You can smell the sweet smoke from CarterQue Barbeque & Grilling Co. several blocks before you pull into its always-crowded parking lot in Mount Airy. When you get inside the yellow-walled space decorated with neon beer signs, license plates and a jackalope crossing notice, the scent becomes more nuanced. You can pick up undercurrents of slow-roasted pork, rich molasses and a golden sugariness that turns out to be from the caky, Northern-style corn bread.
These fetching fragrances are like pheromones for your belly, so expect hunger pangs to escalate quickly.
Barbecuing began as a weekend hobby for 37-year-old co-owner Chris Carter, a Mount Airy local. He entered a barbecue competition nearly a decade ago and took second place with his sweet and tangy black raspberry sauce, which is now CarterQue’s claim to condiment fame. Over the next couple of years he kept entering and winning contests, inspiring him to open a part-time barbecue catering service in 2006. A year later, he and his wife, co-owner Jessica Carter, quit their jobs and cut the ribbon on the original location of the restaurant in a former firehouse in Mount Airy that had room for only 30 seats.
That limited space kept pace with demand for only a year, so the Carters moved into their current address in early 2008. They plan to open another location in Frederick this year with an eye to franchise outlets throughout the mid-Atlantic region.
Finish reading this review on the Washington Post website now.
There are a lot of fiery debates in the barbecue world. Pork versus beef. Wet versus dry. Sweet tomato-based sauces versus tangy vinegar-based ones. No matter where your tastes lie, there’s one issue that everyone can agree on: summer is officially barbecue season. To save you the hassle of stocking up on supplies and firing up the smoker (not to mention the hour you’ll spend scrubbing the grill clean), we’ve composed this handy list of the best BBQ joints in the area. Feel free to argue ‘cue preferences while you chow down, but please keep your piehole shut while you’re eating.
Whether you get the pork, beef, or chicken barbecued sandwich here, all the meats are hickory smoked before being tossed with housemade Carolina-style sauce. Round out your platter with your choice of two sides: mac ‘n’ cheese, baked beans, coleslaw, or potato salad. You can also pick up a bottle of sauce to take home, so you can sass up your ribs the next time you decide to don your King of the Grill apron.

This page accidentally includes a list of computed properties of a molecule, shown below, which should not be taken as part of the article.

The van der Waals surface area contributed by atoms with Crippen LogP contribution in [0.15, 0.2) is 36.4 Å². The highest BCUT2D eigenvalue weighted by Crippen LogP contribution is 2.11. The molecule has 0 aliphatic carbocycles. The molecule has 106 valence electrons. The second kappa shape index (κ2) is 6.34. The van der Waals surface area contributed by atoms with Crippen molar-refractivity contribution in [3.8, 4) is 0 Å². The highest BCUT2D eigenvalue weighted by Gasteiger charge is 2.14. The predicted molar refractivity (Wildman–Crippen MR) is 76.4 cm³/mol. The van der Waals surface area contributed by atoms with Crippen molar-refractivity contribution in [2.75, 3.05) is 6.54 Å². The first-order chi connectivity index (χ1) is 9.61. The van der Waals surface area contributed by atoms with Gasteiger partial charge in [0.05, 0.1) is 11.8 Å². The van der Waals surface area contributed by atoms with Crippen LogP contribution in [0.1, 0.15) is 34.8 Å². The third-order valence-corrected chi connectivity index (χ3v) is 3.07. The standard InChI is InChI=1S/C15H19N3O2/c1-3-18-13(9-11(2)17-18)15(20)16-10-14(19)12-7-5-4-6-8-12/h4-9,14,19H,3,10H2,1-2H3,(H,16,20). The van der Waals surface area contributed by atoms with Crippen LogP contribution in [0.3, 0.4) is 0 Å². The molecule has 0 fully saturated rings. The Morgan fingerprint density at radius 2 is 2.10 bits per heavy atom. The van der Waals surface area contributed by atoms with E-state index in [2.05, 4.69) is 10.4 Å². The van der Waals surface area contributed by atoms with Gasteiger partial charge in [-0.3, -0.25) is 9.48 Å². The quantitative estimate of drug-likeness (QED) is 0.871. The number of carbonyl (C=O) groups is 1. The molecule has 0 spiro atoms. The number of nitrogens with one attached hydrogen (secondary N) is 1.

Hill Country Barbecue Market
Pitmasters at this Lone Star state outpost in Penn Quarter are happy to remind diners that everything’s bigger in Texas. They’ll wrap up as much meat as you can handle – we’re partial to the brisket moist and the beer can game hen – before you head over to pick up some outsized sides like beer-braised pinto beans and gooey mac ‘n’ cheese. If you’ve still got room at the end of your BBQ binge, head back to the chow line pick up some sweet potato bread pudding.
Get my other four picks over on CityEats’ Plate blog now.
Photo courtesy of Hill Country.
Texas barbecue joints inspired Penn Quarter’s Hill Country, but it was created by Bethesda native Marc Glosserman, who opened the original Hill Country in New York City in 2007. These geographic disparities are not a problem, however, thanks to the eatery’s executive chef, Elizabeth Karmel, who (since March) has been bringing barbecue fans together with the comfort food’s unifying power. “If you’re into barbecue, you can bond with anyone else who’s into it,” she says. “It’s a sport and a religion rolled into one.”
The Vision: “I create food that feels like someone you love is giving you a hug when you take a bite,” Karmel says. “This is emotional food.”
Eats: Patrons line up to order at a series of counters in the back of the restaurant, where friendly servers dish out meals portion by portion. (There is a waitstaff here, but they mostly handle drink orders.) The first stop is the meat counter. There are more than a dozen options ($8.50-$29 per pound), from grilled whole chickens ($8.50 per pound) to boneless prime rib ($29 per pound), but the moist brisket is the way to go. The meat is simply dressed with salt, pepper and cayenne, and cooked low and slow in the wood-fired oven. The brisket comes out blackened, juicy and tender. Another standout is the beer can game hen ($10 per pound), which is infused with a heady, hoppy flavor. After picking your meat, there are 15 hot and cold side dishes ($3-$18) to choose from, including a creamy cheddar mac ‘n’ cheese, a vinegary cucumber salad and a corn pudding with a cayenne kick. If you can manage a stop for dessert, try the rich bourbon pecan pie ($6) or the cinnamon-laced sweet potato bread pudding drenched in a whiskey hard sauce ($6).
Finish reading this article on the Express website now.